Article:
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Maryland SHA Bicycle and Pedestrian Design GuidelinesCHAPTER 9: SIDEWALK DESIGNSidewalks and walkways should provide a continuous system of safe and accessible pathwaysfor pedestrians. Decisions on whether to provide a sidewalk should not be based on existingpedestrian volumes because they are not a reliable indication of pedestrian demand.Individuals tend to walk in locations where continuous connections are provided. A lack ofpedestrian activity in a location with discontinuous sidewalks is, therefore, not necessarily anindication of a lack of pedestrian demand.All roadways should have some type of walking space outside of the vehicular travelway.Pedestrian walkways should be provided on both sides of the roadway in all urban andsuburban areas of the State. When a sidewalk is provided on only one side of the roadway,pedestrians traveling on the opposite side may not cross to the sidewalk, and may insteadelect to walk in the roadway. If pedestrians do cross, they increase their exposure tovehicular traffic. Though it may be appropriate for some roadways in developing areas totemporarily have a pedestrian walkway only on one side, sidewalks on both sides arenecessary for pedestrian-compatible roadways.9.1 Pedestrian Accommodations in Rural AreasIn rural locations sidewalks may not be feasible due to lack of development or destinations,cost, environmental, or other considerations. In these locations, multipurpose (4’ - 6’ wide)shoulders adjacent to the traveled way or separated pathways should be considered.Roadway shoulders should be paved to accommodate pedestrians as well as bicyclists.Separated pedestrian paths should be a minimum of 5’ wide (unless they are intended forshared use with bicycles, in which case the provisions in Chapter 6 apply), and may beconstructed of asphalt or concrete. The AASHTO Green Book provides additionalinformation on shoulder width and cross-slope.When installing a separated pedestrian walkway along a rural road with an open section, thelocation of drainage ditches, buildings, retaining walls, utility poles, bus stops, vegetation,and significant roadside grade changes should be carefully coordinated with the pedestrianwalkway alignment to ensure adequate sight distance, and separation between pedestriansand vehicular traffic.9.2 Meandering SidewalksMeandering sidewalks (sidewalks that weave back and forth within the right-of-way) aregenerally discouraged. While they may seem visually interesting, pedestrians prefer a direct,non-circuitous route. Meandering sidewalks cause navigational difficulties for pedestrianswith vision impairments. There are circumstances, however, when it is desirable to curve thesidewalk away from the road, such as when an opportunity arises to achieve a greater degreeof separation between the road and the sidewalk (i.e. wider buffer). It may also be desirablefor a walkway to gently curve to meet a pedestrian destination, such as a plaza, or to alignwith driveway crossings and crosswalks, or to avoid wetlands or significant trees. This typeof shift is acceptable, as long as the purpose of the shift is to create a more directconnection, or to improve the comfort and/or safety of pedestrians, rather than to providecurves that are intended merely to enhance aesthetics. Sidewalks may also shift position atdriveways and intersections in order to achieve the optimum location for an accessiblecrossing.Page 9-1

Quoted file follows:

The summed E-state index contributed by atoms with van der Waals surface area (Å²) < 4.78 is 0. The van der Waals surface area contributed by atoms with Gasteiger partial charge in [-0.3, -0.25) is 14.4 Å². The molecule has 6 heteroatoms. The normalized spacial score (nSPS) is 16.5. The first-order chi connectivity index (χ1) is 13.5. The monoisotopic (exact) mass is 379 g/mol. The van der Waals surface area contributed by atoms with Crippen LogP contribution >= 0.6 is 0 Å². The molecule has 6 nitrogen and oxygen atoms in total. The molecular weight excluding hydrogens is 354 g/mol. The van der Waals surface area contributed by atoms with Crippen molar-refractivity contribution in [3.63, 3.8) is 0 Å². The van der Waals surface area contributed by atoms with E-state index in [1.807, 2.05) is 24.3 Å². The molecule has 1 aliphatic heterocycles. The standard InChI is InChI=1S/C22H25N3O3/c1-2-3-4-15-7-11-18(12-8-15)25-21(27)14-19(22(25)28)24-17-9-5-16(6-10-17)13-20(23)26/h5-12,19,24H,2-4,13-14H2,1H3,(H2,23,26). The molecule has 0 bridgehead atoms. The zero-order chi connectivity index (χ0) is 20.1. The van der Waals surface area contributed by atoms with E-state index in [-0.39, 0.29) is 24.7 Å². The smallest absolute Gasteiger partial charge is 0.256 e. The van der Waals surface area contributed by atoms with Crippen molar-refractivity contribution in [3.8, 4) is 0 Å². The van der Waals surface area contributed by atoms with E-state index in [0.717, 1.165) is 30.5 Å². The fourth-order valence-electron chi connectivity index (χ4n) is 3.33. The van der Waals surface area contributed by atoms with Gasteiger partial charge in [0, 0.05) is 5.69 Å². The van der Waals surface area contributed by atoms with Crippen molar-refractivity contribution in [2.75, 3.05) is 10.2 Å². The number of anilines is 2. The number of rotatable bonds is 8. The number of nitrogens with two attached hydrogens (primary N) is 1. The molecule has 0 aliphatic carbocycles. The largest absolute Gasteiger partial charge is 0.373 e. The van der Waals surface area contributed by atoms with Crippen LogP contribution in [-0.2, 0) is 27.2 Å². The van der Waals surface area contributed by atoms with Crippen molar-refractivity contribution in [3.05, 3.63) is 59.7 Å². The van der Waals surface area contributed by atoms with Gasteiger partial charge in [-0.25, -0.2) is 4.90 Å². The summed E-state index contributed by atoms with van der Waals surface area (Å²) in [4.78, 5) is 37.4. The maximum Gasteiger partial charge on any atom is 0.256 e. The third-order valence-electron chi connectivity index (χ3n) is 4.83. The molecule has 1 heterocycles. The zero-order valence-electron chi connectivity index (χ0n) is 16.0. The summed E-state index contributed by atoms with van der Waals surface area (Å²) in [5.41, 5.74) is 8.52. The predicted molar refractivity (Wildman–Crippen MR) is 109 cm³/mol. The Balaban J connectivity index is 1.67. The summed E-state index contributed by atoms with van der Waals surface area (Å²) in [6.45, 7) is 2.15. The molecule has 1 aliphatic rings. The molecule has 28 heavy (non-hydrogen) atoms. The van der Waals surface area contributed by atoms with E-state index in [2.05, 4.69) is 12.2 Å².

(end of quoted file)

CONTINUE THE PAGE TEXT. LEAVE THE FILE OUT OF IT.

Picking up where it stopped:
Maryland SHA Bicycle and Pedestrian Design Guidelines9.3 Sidewalk DesignFigure 9.1 shows guidelines for the design of sidewalks, including widthand cross slopes.Sidewalk Buffer ZoneA pedestrian’s safety and comfort in the roadway environment is largelydependent on the width and quality of the buffer between the sidewalkand the roadway. Physical barriers between the sidewalk and roadway(such as street trees, landscaping, bike lanes and parked cars) will increasepedestrian safety and comfort, and therefore encourage higher levels ofwalking.On-street parking has a very positive effect on pedestrian comfort. Alongsome arterial and collector streets in areas that are seeking to enhanceand/or introduce a traditional commercial core (with stores/businesses infront and parking lots behind), it may be feasible to add on-street parkinglanes.Approved tree species for SHA rights-of-way and public easements arelisted in the “Roadside Tree Law Recommended Tree List.” For narrowlandscape buffers less than 5 feet wide, care should be taken to use shadetree species that can survive in a narrower space and have less invasiveroot systems, such as varieties of maple and oak trees. Large shade treesare preferred to medium and small trees that do not offer as much shade.Figure 9.2 - Example of a GreatSidewalkStreet trees should typically be placed no closer than 30 feet on center,and no greater than 60 feet on center, depending on the species of tree.In locations with no buffer strip, consideration can be given to providingtree planting behind the sidewalk, which may improve aestheticconditions and provide shade, but will not improve pedestrians’ sense ofsafety in the roadway environment. Planting trees behind the sidewalkshould not be done in new developments or retrofits (such as a road diet)where there is room for a buffered planting strip. Street trees should notbe positioned so as to block sight distances at intersections anddriveways.Figure 9.3 - Example: of aSidewalk with Buffer ZoneIn retrofit locations where the sidewalk is unavoidably placed adjacent tothe curb, an additional 2-feet of sidewalk width should be provided.Sidewalks placed directly adjacent to retaining walls or other vertical obstructions should alsobe increased in width by 2-feet.9.4 Curb Ramp DesignFor guidance on curb ramps and other accessibility issues, refer to SHA’s Accessibility Policy &Guidelines for Pedestrian Facilities along State Highways. In the past, some engineers have deniedrequests for curb ramps in an effort to discourage crossing at uncontrolled legs ofintersections. Pedestrians have a legal right to cross the roadway at uncontrolled crosswalksand when curb ramps are not provided at legal crossings, some pedestrians are physicallyunable to do so. For this reason, it is necessary to provide curb ramps at uncontrolledlocations (such as “T” intersections) as well as conventional four-legged intersections.Curb ramps are also needed at the ends of sidewalks where they do not terminate at anintersection, so that pedestrians can safely access the roadway shoulder.Page 9-2